In some countries where there is no news for kids yet we have correspondents who can report from there.

What is the target group you are addressing ?

That differs from country to country. The target group for the world edition, which we produce in The Netherlands, is from 9 to 16 years. Some countries within the network try to target children from 14 to 17 e.g. Bolivia. They want to address the teens with their news. Most of the broadcasters are focusing on kids around 11 or 12 year olds, that is the highest grade in elementary school.

Can every broadcaster join your network ?

I work with a very basic principal: news for kids programs should exist in each country of the world. The NGO I work for (‘Free press unlimited’) just wants to produce and distribute the highest quality of media that children deserve to get. So we are always very happy when broadcasters from different countries join our network and enrich our program with high quality pieces. In fact what we do is we stimulate the quality of children’s media in the countries we work and one of the things we offer is this ‘WaDaDa – News for kids’ format and network.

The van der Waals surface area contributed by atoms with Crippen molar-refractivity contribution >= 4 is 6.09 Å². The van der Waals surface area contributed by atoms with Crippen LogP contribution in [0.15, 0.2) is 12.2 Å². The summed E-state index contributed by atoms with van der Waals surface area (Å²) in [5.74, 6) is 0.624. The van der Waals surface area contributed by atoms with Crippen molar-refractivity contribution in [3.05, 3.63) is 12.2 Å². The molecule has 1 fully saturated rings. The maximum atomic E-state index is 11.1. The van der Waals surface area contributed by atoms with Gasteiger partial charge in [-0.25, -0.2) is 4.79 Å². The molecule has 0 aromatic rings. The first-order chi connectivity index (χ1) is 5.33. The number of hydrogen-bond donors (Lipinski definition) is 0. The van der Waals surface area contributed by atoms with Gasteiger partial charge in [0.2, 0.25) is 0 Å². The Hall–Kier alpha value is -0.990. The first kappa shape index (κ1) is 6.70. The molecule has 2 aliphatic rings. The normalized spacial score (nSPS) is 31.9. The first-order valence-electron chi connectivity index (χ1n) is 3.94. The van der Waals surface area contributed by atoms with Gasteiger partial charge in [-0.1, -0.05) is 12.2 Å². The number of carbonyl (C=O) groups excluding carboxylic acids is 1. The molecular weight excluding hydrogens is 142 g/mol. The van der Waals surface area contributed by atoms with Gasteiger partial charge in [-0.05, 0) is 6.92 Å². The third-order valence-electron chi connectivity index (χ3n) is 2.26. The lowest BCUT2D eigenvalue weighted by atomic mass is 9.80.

If a broadcaster joins the network will he be allowed to use this pool of items/ news pieces and integrate them in their own show with their own presenter ?

We have created several different products and services so that everyone can start tomorrow with broadcasting news for kids. The process works like this: we (Free Press Unlimited) produce this weekly WaDaDa-News world edition. It is made out of the pieces coming from our 14 partners. They upload their material on our online library. So what a country can do is they can license the ‘WaDaDa – News for kids’ – world edition and start broadcasting it. But we are open that they can replace our presenter by their presenter. Or they can take out one item and put their own item in. It works just like a toolbox although it is a complete program as well.